Pretty good overall. Four of those teams theoretically performed well enough to make the Games. The other four also did rather well on the world wide level. 

Knowing that the North American East teams continued to be impressive at Semifinals (as they were during Quarterfinals), let’s take a look at the overall distribution of teams in the top 40. After studying the Quarterfinals leaderboard, it really seemed clear that the team division could be a good case study for the “15% threshold”  idea Halpin and I had worked for individuals this season. 

Let’s see how the expected distribution looks compared to the actual distribution after Semifinals: 

Competitive RegionExpected Number in the top-40Actual Number in the top-40Allocated Spots (38 total)
NA East181510
NA West8910
South America102

*Note that in our power rankings we allocated a minimum of one spot to each region. That is what we believe every competitive region should be allocated at a minimum for all three elite divisions (men, women, teams).


Overall, pretty indicative of what was expected. A few of the strong NA East teams from Quarters tapered off in Semifinals, while both Europe and Oceania performed slightly better. No teams from South America, Asia, or Africa performed well enough globally to be in the top 40, but we still feel the best of every region should have a chance to represent their part of the world at the Games.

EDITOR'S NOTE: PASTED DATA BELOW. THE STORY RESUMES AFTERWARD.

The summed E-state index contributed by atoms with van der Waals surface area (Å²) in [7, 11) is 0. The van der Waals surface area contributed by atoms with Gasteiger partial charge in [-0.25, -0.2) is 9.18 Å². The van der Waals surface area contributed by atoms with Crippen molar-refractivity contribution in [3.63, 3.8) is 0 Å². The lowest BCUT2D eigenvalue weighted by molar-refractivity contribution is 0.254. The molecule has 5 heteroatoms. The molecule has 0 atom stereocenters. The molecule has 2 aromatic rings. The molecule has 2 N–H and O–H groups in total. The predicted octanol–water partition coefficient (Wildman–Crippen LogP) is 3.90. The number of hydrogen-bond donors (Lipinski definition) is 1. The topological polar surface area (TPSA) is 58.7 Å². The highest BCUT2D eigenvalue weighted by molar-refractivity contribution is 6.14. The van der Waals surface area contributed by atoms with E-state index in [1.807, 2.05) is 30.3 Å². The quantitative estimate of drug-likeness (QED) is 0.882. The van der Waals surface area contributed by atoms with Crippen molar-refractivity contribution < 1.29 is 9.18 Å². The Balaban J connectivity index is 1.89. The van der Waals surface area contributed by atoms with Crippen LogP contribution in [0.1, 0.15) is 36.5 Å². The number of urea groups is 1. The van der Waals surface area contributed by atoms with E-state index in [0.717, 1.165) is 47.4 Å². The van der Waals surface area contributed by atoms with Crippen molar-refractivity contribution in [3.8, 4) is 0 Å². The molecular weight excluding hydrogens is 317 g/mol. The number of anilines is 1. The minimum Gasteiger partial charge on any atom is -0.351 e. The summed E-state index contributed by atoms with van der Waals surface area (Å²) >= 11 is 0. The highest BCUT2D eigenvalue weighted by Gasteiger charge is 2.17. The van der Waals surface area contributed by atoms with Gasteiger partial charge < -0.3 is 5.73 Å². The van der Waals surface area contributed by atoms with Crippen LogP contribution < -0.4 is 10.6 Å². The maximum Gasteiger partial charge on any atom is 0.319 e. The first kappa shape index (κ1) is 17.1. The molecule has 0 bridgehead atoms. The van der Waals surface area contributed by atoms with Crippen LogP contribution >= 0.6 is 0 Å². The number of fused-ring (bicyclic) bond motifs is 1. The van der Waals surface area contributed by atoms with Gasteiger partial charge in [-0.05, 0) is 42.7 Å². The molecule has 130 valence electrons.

In general, I’m still not sure why there are only 38 spots for teams at the Games instead of 40. Additionally, it seems rather clear that an opportunity for spot allocation following Quarterfinals could hold some value in the team divisions. Even more so with teams than individuals, the landscape of where the highly competitive teams will be year to year has the potential to be most volatile. We have the opportunity to account for that and I’m hopeful that we will implement something to do so moving forward. 

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Brian Friend

Brian stumbled upon CrossFit in the Fall of 2013. He has been a writer, data analyst, content creator, commentator, and broadcast coordinator. He's worked at a majority of the largest CrossFit competitions over the last three seasons, is a regular guest on the Sevan Podcast, and has been amongst the leading sports analysts in the sport in recent years. He has a passion for advancing the sport of CrossFit, and spreading the CrossFit methodology, by living it out in both his personal and professional life.